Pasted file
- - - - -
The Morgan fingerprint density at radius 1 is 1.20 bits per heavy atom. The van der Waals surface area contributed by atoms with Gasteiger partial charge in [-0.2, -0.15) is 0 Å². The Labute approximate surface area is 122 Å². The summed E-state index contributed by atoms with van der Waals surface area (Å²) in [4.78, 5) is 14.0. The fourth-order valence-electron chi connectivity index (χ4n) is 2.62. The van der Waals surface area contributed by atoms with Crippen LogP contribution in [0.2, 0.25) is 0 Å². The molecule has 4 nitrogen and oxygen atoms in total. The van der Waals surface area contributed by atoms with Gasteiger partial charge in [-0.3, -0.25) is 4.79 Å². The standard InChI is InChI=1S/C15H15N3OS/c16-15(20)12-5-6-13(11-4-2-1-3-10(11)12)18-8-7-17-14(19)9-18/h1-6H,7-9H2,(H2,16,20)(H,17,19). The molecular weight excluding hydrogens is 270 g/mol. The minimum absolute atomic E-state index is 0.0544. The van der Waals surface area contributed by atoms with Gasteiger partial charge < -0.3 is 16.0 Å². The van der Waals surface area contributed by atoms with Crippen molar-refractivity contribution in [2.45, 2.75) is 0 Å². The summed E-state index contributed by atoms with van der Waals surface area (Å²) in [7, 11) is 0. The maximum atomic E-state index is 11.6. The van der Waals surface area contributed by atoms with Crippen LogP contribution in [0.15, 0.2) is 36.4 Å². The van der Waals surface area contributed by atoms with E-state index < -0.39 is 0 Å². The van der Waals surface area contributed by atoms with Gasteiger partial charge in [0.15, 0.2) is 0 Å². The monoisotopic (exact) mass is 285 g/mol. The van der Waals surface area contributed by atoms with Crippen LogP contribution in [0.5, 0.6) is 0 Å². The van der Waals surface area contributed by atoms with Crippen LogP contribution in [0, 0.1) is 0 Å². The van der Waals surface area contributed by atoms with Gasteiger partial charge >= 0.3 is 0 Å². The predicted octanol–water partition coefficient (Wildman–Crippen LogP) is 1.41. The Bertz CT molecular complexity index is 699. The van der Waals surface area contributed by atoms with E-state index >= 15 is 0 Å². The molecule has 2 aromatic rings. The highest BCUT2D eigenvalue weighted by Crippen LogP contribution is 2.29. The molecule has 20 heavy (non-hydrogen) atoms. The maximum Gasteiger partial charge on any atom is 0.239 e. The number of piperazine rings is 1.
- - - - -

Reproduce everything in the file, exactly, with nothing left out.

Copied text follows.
The Morgan fingerprint density at radius 1 is 1.20 bits per heavy atom. The van der Waals surface area contributed by atoms with Gasteiger partial charge in [-0.2, -0.15) is 0 Å². The Labute approximate surface area is 122 Å². The summed E-state index contributed by atoms with van der Waals surface area (Å²) in [4.78, 5) is 14.0. The fourth-order valence-electron chi connectivity index (χ4n) is 2.62. The van der Waals surface area contributed by atoms with Crippen LogP contribution in [0.2, 0.25) is 0 Å². The molecule has 4 nitrogen and oxygen atoms in total. The van der Waals surface area contributed by atoms with Gasteiger partial charge in [-0.3, -0.25) is 4.79 Å². The standard InChI is InChI=1S/C15H15N3OS/c16-15(20)12-5-6-13(11-4-2-1-3-10(11)12)18-8-7-17-14(19)9-18/h1-6H,7-9H2,(H2,16,20)(H,17,19). The molecular weight excluding hydrogens is 270 g/mol. The minimum absolute atomic E-state index is 0.0544. The van der Waals surface area contributed by atoms with Gasteiger partial charge < -0.3 is 16.0 Å². The van der Waals surface area contributed by atoms with Crippen molar-refractivity contribution in [2.45, 2.75) is 0 Å². The summed E-state index contributed by atoms with van der Waals surface area (Å²) in [7, 11) is 0. The maximum atomic E-state index is 11.6. The van der Waals surface area contributed by atoms with Crippen LogP contribution in [0.15, 0.2) is 36.4 Å². The van der Waals surface area contributed by atoms with E-state index < -0.39 is 0 Å². The van der Waals surface area contributed by atoms with Gasteiger partial charge in [0.15, 0.2) is 0 Å². The monoisotopic (exact) mass is 285 g/mol. The van der Waals surface area contributed by atoms with Crippen LogP contribution in [0.5, 0.6) is 0 Å². The van der Waals surface area contributed by atoms with Crippen LogP contribution in [0, 0.1) is 0 Å². The van der Waals surface area contributed by atoms with Gasteiger partial charge >= 0.3 is 0 Å². The predicted octanol–water partition coefficient (Wildman–Crippen LogP) is 1.41. The Bertz CT molecular complexity index is 699. The van der Waals surface area contributed by atoms with E-state index >= 15 is 0 Å². The molecule has 2 aromatic rings. The highest BCUT2D eigenvalue weighted by Crippen LogP contribution is 2.29. The molecule has 20 heavy (non-hydrogen) atoms. The maximum Gasteiger partial charge on any atom is 0.239 e. The number of piperazine rings is 1.